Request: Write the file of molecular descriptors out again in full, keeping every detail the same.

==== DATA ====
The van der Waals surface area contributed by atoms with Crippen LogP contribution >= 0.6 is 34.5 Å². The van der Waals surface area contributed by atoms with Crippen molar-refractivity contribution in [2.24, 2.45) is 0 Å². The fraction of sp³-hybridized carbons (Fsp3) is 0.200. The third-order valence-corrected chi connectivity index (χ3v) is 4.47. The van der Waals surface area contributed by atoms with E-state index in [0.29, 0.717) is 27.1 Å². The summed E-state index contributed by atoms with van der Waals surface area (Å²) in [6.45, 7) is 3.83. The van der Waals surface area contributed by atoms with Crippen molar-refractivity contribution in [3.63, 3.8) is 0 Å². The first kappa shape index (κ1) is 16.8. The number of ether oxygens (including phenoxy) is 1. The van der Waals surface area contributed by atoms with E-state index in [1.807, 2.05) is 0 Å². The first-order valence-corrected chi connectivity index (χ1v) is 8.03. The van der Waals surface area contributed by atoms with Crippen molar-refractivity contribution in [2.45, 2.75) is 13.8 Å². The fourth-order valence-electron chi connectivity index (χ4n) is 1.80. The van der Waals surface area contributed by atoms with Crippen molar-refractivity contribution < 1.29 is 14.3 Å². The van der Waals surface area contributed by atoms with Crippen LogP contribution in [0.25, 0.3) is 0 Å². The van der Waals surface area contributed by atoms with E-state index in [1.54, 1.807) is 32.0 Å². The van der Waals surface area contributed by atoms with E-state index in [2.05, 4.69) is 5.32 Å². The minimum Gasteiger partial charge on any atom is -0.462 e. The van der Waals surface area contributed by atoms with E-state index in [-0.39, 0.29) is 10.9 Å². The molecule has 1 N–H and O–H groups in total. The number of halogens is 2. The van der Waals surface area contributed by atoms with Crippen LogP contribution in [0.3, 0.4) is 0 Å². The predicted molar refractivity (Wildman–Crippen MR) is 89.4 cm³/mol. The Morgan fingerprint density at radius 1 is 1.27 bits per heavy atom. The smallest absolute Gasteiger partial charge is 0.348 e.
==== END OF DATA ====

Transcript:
The van der Waals surface area contributed by atoms with Crippen LogP contribution >= 0.6 is 34.5 Å². The van der Waals surface area contributed by atoms with Crippen molar-refractivity contribution in [2.24, 2.45) is 0 Å². The fraction of sp³-hybridized carbons (Fsp3) is 0.200. The third-order valence-corrected chi connectivity index (χ3v) is 4.47. The van der Waals surface area contributed by atoms with E-state index in [0.29, 0.717) is 27.1 Å². The summed E-state index contributed by atoms with van der Waals surface area (Å²) in [6.45, 7) is 3.83. The van der Waals surface area contributed by atoms with Crippen molar-refractivity contribution in [3.63, 3.8) is 0 Å². The first kappa shape index (κ1) is 16.8. The number of ether oxygens (including phenoxy) is 1. The van der Waals surface area contributed by atoms with E-state index in [1.807, 2.05) is 0 Å². The first-order valence-corrected chi connectivity index (χ1v) is 8.03. The van der Waals surface area contributed by atoms with Crippen molar-refractivity contribution in [2.45, 2.75) is 13.8 Å². The fourth-order valence-electron chi connectivity index (χ4n) is 1.80. The van der Waals surface area contributed by atoms with Crippen molar-refractivity contribution < 1.29 is 14.3 Å². The van der Waals surface area contributed by atoms with Crippen LogP contribution in [0.25, 0.3) is 0 Å². The van der Waals surface area contributed by atoms with E-state index in [1.54, 1.807) is 32.0 Å². The van der Waals surface area contributed by atoms with E-state index in [2.05, 4.69) is 5.32 Å². The minimum Gasteiger partial charge on any atom is -0.462 e. The van der Waals surface area contributed by atoms with E-state index in [-0.39, 0.29) is 10.9 Å². The molecule has 1 N–H and O–H groups in total. The number of halogens is 2. The van der Waals surface area contributed by atoms with Crippen LogP contribution in [0.3, 0.4) is 0 Å². The predicted molar refractivity (Wildman–Crippen MR) is 89.4 cm³/mol. The Morgan fingerprint density at radius 1 is 1.27 bits per heavy atom. The smallest absolute Gasteiger partial charge is 0.348 e.